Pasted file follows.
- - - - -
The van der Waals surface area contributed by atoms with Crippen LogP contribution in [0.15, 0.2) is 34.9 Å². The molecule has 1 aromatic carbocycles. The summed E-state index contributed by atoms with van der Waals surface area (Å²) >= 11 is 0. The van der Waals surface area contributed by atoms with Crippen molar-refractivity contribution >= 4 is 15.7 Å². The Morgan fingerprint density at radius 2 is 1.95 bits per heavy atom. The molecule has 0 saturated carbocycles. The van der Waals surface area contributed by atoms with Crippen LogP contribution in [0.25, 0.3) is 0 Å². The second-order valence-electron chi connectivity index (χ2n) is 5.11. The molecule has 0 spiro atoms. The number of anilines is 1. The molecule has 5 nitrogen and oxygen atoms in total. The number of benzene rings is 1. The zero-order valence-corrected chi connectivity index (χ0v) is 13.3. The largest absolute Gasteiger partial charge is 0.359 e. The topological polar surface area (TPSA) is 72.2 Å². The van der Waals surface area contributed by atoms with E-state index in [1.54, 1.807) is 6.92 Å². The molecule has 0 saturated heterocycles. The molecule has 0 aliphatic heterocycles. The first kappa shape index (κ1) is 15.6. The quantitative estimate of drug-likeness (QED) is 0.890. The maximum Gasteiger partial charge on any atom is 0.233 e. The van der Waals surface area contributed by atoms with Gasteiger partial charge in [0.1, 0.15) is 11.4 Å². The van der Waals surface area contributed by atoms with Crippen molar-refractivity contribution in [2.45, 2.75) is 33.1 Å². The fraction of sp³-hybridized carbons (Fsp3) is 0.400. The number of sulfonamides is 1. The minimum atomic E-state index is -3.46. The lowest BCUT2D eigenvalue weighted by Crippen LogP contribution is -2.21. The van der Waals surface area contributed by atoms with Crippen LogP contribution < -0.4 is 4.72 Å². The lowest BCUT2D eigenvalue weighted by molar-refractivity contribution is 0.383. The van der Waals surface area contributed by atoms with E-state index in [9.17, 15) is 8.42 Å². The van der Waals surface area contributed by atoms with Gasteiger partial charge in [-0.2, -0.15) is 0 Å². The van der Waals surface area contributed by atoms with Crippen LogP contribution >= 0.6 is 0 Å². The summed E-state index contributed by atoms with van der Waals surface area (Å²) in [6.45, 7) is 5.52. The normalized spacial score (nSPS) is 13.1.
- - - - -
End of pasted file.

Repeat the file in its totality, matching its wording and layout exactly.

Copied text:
The van der Waals surface area contributed by atoms with Crippen LogP contribution in [0.15, 0.2) is 34.9 Å². The molecule has 1 aromatic carbocycles. The summed E-state index contributed by atoms with van der Waals surface area (Å²) >= 11 is 0. The van der Waals surface area contributed by atoms with Crippen molar-refractivity contribution >= 4 is 15.7 Å². The Morgan fingerprint density at radius 2 is 1.95 bits per heavy atom. The molecule has 0 saturated carbocycles. The van der Waals surface area contributed by atoms with Crippen LogP contribution in [0.25, 0.3) is 0 Å². The second-order valence-electron chi connectivity index (χ2n) is 5.11. The molecule has 0 spiro atoms. The number of anilines is 1. The molecule has 5 nitrogen and oxygen atoms in total. The number of benzene rings is 1. The zero-order valence-corrected chi connectivity index (χ0v) is 13.3. The largest absolute Gasteiger partial charge is 0.359 e. The topological polar surface area (TPSA) is 72.2 Å². The van der Waals surface area contributed by atoms with E-state index in [1.54, 1.807) is 6.92 Å². The molecule has 0 saturated heterocycles. The molecule has 0 aliphatic heterocycles. The first kappa shape index (κ1) is 15.6. The quantitative estimate of drug-likeness (QED) is 0.890. The maximum Gasteiger partial charge on any atom is 0.233 e. The van der Waals surface area contributed by atoms with Gasteiger partial charge in [0.1, 0.15) is 11.4 Å². The van der Waals surface area contributed by atoms with Crippen molar-refractivity contribution in [2.45, 2.75) is 33.1 Å². The fraction of sp³-hybridized carbons (Fsp3) is 0.400. The number of sulfonamides is 1. The minimum atomic E-state index is -3.46. The lowest BCUT2D eigenvalue weighted by Crippen LogP contribution is -2.21. The van der Waals surface area contributed by atoms with Crippen LogP contribution < -0.4 is 4.72 Å². The lowest BCUT2D eigenvalue weighted by molar-refractivity contribution is 0.383. The van der Waals surface area contributed by atoms with E-state index in [9.17, 15) is 8.42 Å². The van der Waals surface area contributed by atoms with Gasteiger partial charge in [-0.2, -0.15) is 0 Å². The van der Waals surface area contributed by atoms with Crippen LogP contribution >= 0.6 is 0 Å². The summed E-state index contributed by atoms with van der Waals surface area (Å²) in [6.45, 7) is 5.52. The normalized spacial score (nSPS) is 13.1.